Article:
In the 1990s television comedy Seinfeld, George Costanza tells Jerry to remember that “it’s not a lie if you believe it.” Perhaps this is the same advice that has been given to Texas Legislators who falsely claim that they gave you $18B in tax relief when they actually only gave you $12.7B in relief.
In 2019, the Texas Legislature passed the Texas Property Tax Reform and Transparency Act, which used state money to “buy down” or compress local property tax rates. The expectation of this bill (and of taxpayers) is that this rate compression would be permanent. Indeed, the Texas Legislature spent $6.1B to continue this compression in 2021, and this year, they allocated $5.3B in the budget which was signed by the Governor on June 18.
In case you’re unsure, here’s the $5.3B in the 2023 budget (Sec 18.79, page 992).
Here’s the math: $2.839B + $2.466B = $5.305B.
The important thing to note here is that the Legislature is simply continuing the property tax relief they promised you in 2019. If they hadn’t included this $5.3B in the budget this year, they would have been raising your taxes.
However, in July, your Legislators came home from the second special session, announcing that they had passed the “largest property tax cut in history.” Over and over again, you have heard that they passed $18B in new tax relief.
In fact, your legislators passed exactly $12.7B in new tax relief but chose to add the $5.3B that they passed on via the 2023 budget to inflate the figure. Never mind the fact that even if that hadn’t passed any tax relief in the special session, the $5.3B would still have been spent.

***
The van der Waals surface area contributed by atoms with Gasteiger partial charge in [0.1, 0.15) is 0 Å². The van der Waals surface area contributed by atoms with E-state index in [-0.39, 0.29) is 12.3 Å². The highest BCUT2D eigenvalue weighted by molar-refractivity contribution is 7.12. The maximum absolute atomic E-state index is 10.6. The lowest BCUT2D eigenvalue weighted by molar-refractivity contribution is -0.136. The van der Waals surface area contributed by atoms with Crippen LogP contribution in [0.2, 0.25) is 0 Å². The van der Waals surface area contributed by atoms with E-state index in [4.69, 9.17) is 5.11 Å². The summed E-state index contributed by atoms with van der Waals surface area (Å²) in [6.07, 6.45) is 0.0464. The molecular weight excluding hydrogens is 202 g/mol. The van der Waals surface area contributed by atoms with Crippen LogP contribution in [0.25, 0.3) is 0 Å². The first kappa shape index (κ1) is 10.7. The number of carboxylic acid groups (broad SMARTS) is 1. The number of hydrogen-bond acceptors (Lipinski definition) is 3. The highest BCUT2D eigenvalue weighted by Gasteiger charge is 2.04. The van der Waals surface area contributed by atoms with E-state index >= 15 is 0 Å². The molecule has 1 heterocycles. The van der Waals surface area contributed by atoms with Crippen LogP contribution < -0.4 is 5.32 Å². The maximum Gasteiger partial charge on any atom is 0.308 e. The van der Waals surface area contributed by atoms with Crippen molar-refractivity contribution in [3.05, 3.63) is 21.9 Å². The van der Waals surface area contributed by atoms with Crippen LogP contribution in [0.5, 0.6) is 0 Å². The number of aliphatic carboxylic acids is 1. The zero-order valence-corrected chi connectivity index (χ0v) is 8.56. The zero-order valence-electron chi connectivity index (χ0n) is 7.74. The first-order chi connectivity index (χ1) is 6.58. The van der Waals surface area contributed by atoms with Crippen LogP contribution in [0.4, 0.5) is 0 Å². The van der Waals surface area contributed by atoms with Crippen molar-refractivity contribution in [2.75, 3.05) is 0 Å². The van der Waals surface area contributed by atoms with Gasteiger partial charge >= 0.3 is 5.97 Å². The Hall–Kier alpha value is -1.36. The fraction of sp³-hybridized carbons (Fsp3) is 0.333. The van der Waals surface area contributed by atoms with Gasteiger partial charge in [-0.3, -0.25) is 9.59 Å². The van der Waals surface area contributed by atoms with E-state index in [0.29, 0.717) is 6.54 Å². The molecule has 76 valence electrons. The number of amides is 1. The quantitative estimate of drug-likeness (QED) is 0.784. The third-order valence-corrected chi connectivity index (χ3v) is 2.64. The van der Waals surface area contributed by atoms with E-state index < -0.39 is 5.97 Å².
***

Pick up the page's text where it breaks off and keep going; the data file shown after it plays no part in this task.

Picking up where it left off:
They are actually taking credit for giving you tax relief that they gave you years ago. Are you shocked that one-third of the tax cut that they’re bragging about is simply smoke and mirrors?
And don’t take my word for it. After the property tax relief package was passed, The Texan said the same thing:
As Blankley points out in the Washington Examiner, this package is just $12.7B in new relief, whereas the largest property tax cut in history (ca. 2008) was approximately $21B, adjusted for inflation. And if you don’t believe these sources, here’s the fiscal note on the property tax relief bill (SB2) showing the $12.7B fiscal impact to biennium (2024/2025) General Revenue as it is allocated to the Foundation School Fund.
Representatives in other districts were straight with their constituents about the size of this tax relief package.
Rep. Nate Schatzline (HD93):
Rep. Tony Tinderholt (HD94):
And yet, on August 23, Rep. Lynn Stucky was asked about the size of the tax cut, and here is what he said:
“It was $18.3B no matter how [we] slice it. It was 18.3, and there will be people who argue that it wasn’t the biggest. But I 100% will–I’m not going to sit here and argue the little points. This was the biggest tax cut ever.”
I don’t know about you, but I think that Rep. Stucky actually thinks it is the biggest tax cut. It seems clear that he believes the lie.
He is, however, completely wrong, and whether through intent or ignorance, he is misleading his constituents. The very least that we can expect from our representatives is that they pay attention enough to know the details, that they vote according to the principles they espoused on the campaign trail and, afterward, that they can come back home and accurately describe what happened.
It’s clear that our rep cannot pull this off. And this is exactly why we need new Representation for Wise and Denton Counties.